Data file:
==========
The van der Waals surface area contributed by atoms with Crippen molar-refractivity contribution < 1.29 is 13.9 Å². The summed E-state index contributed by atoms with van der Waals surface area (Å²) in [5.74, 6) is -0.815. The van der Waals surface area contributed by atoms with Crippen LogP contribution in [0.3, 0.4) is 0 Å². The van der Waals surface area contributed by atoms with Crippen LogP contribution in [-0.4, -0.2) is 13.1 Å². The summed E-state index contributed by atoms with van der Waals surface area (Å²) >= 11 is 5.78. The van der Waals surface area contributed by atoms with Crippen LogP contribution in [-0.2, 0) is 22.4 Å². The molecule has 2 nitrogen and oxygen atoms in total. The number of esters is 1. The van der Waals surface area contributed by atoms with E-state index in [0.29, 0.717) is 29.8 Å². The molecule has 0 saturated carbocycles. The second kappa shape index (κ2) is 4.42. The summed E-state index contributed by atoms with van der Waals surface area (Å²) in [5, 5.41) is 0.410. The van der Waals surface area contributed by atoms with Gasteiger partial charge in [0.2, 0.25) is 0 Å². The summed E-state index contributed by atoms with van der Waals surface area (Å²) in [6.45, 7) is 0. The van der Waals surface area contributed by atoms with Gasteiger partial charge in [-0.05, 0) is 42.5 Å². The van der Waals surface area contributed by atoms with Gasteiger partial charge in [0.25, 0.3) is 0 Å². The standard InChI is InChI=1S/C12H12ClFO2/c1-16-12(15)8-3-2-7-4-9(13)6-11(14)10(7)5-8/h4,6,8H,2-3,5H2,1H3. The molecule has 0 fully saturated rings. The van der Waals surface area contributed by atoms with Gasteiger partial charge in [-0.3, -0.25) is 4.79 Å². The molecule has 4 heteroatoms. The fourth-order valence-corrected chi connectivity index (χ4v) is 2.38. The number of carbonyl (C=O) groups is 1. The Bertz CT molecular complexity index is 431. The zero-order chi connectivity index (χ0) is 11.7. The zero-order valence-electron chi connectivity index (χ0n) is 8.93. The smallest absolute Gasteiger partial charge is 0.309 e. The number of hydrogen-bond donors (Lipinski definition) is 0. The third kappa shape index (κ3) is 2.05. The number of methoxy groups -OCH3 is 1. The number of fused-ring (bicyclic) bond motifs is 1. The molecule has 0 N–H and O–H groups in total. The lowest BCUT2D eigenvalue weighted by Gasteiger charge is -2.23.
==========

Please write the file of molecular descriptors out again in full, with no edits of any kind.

The van der Waals surface area contributed by atoms with Crippen molar-refractivity contribution < 1.29 is 13.9 Å². The summed E-state index contributed by atoms with van der Waals surface area (Å²) in [5.74, 6) is -0.815. The van der Waals surface area contributed by atoms with Crippen LogP contribution in [0.3, 0.4) is 0 Å². The van der Waals surface area contributed by atoms with Crippen LogP contribution in [-0.4, -0.2) is 13.1 Å². The summed E-state index contributed by atoms with van der Waals surface area (Å²) >= 11 is 5.78. The van der Waals surface area contributed by atoms with Crippen LogP contribution in [-0.2, 0) is 22.4 Å². The molecule has 2 nitrogen and oxygen atoms in total. The number of esters is 1. The van der Waals surface area contributed by atoms with E-state index in [0.29, 0.717) is 29.8 Å². The molecule has 0 saturated carbocycles. The second kappa shape index (κ2) is 4.42. The summed E-state index contributed by atoms with van der Waals surface area (Å²) in [5, 5.41) is 0.410. The van der Waals surface area contributed by atoms with Gasteiger partial charge in [0.2, 0.25) is 0 Å². The summed E-state index contributed by atoms with van der Waals surface area (Å²) in [6.45, 7) is 0. The van der Waals surface area contributed by atoms with Gasteiger partial charge in [-0.05, 0) is 42.5 Å². The van der Waals surface area contributed by atoms with Gasteiger partial charge in [0.25, 0.3) is 0 Å². The standard InChI is InChI=1S/C12H12ClFO2/c1-16-12(15)8-3-2-7-4-9(13)6-11(14)10(7)5-8/h4,6,8H,2-3,5H2,1H3. The molecule has 0 fully saturated rings. The van der Waals surface area contributed by atoms with Gasteiger partial charge in [-0.3, -0.25) is 4.79 Å². The molecule has 4 heteroatoms. The fourth-order valence-corrected chi connectivity index (χ4v) is 2.38. The number of carbonyl (C=O) groups is 1. The Bertz CT molecular complexity index is 431. The zero-order chi connectivity index (χ0) is 11.7. The zero-order valence-electron chi connectivity index (χ0n) is 8.93. The smallest absolute Gasteiger partial charge is 0.309 e. The number of hydrogen-bond donors (Lipinski definition) is 0. The third kappa shape index (κ3) is 2.05. The number of methoxy groups -OCH3 is 1. The number of fused-ring (bicyclic) bond motifs is 1. The molecule has 0 N–H and O–H groups in total. The lowest BCUT2D eigenvalue weighted by Gasteiger charge is -2.23.